Lesson Plan

Lesson 1: An Early Threat of Secession: The Missouri Compromise of 1820 and the Nullification Crisis

Map of slave and free states based on the 1850 census.
Photo caption

Map of slave and free states based on the 1850 census. 

“How is it that we hear the loudest yelps for liberty among the drivers of negroes?” This question of English author Samuel Johnson strikes at the core of the slavery controversy in the American quest for self-government. Americans affirmed their independence with the ringing declaration that “all men are created equal.” But some of them owned African slaves, and were unwilling to give them up as they formed new federal and state governments. So “to form a more perfect union” in 1787, certain compromises were made in the Constitution regarding slavery in hopes that they would eventually be able to wean themselves off the “peculiar institution.” This settled the slavery controversy for the first few decades of the American republic.

This situation changed with the application of Missouri for statehood in 1819. It changed the political landscape so dramatically that when former president Thomas Jefferson heard about the enactment of the Missouri Compromise of 1820, he wrote,

“This momentous question, like a firebell in the night, awakened and filled me with terror. I considered it at once as the knell of the Union.”

After completing this lesson, students will gain a better understanding of how the controversies over slavery's expansion and federal tariffs further entrenched the dividing line between northern and southern interests.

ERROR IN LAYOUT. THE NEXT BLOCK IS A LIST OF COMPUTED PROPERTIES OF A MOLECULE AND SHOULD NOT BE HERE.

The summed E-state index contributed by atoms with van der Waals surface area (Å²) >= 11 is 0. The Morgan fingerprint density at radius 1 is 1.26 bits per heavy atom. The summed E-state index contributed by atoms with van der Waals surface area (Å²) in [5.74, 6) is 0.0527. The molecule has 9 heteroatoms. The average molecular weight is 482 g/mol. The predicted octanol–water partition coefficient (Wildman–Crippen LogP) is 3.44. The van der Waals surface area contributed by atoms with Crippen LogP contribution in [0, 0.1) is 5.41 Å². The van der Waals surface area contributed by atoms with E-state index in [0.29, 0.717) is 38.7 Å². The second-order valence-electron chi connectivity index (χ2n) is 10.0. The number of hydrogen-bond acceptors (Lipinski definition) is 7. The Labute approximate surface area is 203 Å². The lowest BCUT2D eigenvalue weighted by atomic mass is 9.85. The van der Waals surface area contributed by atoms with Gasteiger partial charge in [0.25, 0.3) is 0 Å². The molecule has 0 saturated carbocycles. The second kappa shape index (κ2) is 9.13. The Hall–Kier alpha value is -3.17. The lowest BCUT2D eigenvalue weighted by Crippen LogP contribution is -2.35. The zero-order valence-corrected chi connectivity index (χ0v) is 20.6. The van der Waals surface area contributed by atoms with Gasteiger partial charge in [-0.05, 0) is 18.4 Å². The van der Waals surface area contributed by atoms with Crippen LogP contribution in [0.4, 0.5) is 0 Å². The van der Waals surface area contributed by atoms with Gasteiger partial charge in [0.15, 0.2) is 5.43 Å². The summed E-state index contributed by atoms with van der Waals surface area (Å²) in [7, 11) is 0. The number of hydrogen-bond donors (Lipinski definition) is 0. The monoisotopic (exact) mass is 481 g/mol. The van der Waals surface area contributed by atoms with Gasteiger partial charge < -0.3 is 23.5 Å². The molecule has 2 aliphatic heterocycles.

Guiding Questions

How did the Missouri Compromise of 1820 attempt to settle the debate over the future of slavery in the growing American republic?

How did the Nullification Crisis a decade later demonstrate the widening divide between northern and southern states?

Learning Objectives

Analyze a map of the Missouri Compromise to understand the geographical changes it brought to the U.S. and why the changes provoked a debate over the expansion of slavery in the U.S.

Analyze the arguments regarding the proposed admission of Missouri as a new state.

Examine the historical purpose for needing to negotiate the Missouri Compromise of 1820.

Analyze the competing perspectives around Missouri through an economic and geographic lens.  

Describe South Carolina's application of the theory of nullification and explain the compact theory of federal government upon which it is based.

Evaluate President Andrew Jackson's argument that the federal government maintains supremacy over the states.